Mourners mark China leader Zhao Ziyang's death anniversary
Mourners have gathered to mark the 10th anniversary of the death of China's purged former leader, Zhao Ziyang.
More than 100 people braved police surveillance to go to what was once his courtyard home in Beijing.
Mr Zhao was detained after opposing the use of force to end the protests in Beijing's Tiananmen Square in 1989.
The former Communist Party leader was under constant house arrest until his death in 2005, and his name is still rarely mentioned in official circles.
The mourners took flowers and bowed low before photographs of Mr Zhao, in what appeared to be an impromptu ceremony.
Police officers were stationed outside the compound. They allowed mourners to enter the house to pay their respects, but stopped journalists from going in.
Mr Zhao's former adviser, Bao Tong, said that China's current leaders did not know how to deal with Mr Zhao's legacy.
"I think that the government is very conflicted about its opinion of Zhao Ziyang," Mr Bao told Reuters news agency.
"They're afraid that if they do not allow the public to remember him then they will make a mistake, and will be criticised by the public."
But he added that China's leaders were also afraid to allow the public to remember Mr Zhao, as they were worried people would ask them why they decided to force him to step down.
In an editorial published on Saturday, the party-backed Global Times newspaper sought to explain the official silence surrounding Mr Zhao and his downfall.
It said the silence should itself be taken as a comment on how the party felt.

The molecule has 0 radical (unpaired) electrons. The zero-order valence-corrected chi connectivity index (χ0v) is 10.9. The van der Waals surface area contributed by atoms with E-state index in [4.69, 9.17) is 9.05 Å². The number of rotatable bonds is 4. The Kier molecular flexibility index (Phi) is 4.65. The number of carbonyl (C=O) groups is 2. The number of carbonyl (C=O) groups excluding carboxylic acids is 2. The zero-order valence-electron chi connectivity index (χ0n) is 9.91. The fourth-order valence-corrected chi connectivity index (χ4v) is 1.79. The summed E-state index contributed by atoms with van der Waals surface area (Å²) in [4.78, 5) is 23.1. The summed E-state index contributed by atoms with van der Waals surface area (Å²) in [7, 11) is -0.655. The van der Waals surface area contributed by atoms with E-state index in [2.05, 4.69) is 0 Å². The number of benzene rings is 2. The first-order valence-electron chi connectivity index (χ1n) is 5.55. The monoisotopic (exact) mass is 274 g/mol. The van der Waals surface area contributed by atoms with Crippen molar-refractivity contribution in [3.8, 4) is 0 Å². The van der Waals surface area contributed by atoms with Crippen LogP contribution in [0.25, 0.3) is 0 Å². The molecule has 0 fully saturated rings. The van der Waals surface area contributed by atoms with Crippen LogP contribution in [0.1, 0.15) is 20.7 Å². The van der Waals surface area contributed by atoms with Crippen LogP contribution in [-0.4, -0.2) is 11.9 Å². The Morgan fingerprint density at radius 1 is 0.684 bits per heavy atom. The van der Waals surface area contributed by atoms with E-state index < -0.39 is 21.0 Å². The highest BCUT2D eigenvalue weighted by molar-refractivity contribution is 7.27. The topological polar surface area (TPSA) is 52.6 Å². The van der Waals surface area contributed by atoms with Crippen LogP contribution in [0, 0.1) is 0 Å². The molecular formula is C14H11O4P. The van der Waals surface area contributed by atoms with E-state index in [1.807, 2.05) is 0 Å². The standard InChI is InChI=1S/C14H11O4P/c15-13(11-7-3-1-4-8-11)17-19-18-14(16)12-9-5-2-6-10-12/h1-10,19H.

"In the past 25 years, China has pursued a path that [Mr] Zhao and his think tanks opposed at that time, becoming the world's second-largest economy. China is using its actions and achievements to answer questions over the sensitive issues," read the article.
Zhao Ziyang was promoted by China's former supreme leader, Deng Xiaoping, who was looking for someone to reform the economy and open up the country to the outside world.
Mr Zhao's position seemed assured when he was made general secretary of the ruling Communist Party in 1987.
But the protests by students and residents in Beijing - and elsewhere across China - two years later revealed deep divisions within the party leadership.
Hundreds of thousands called for democratic reforms in a peaceful demonstration largely focused on a gathering in Tiananmen Square.
Mr Zhao, who had a more liberal attitude than other leaders, favoured a conciliatory approach towards the protesters.
That view eventually lost to those who wanted to bring in the army, and Mr Deng approved the detention of his former favourite.
The crackdown authorised by the authorities killed hundreds in the streets of Beijing.
In a book that is thought to have been compiled from secret recordings made by Mr Zhao while under house arrest, he said the killing of protesters had been a "tragedy".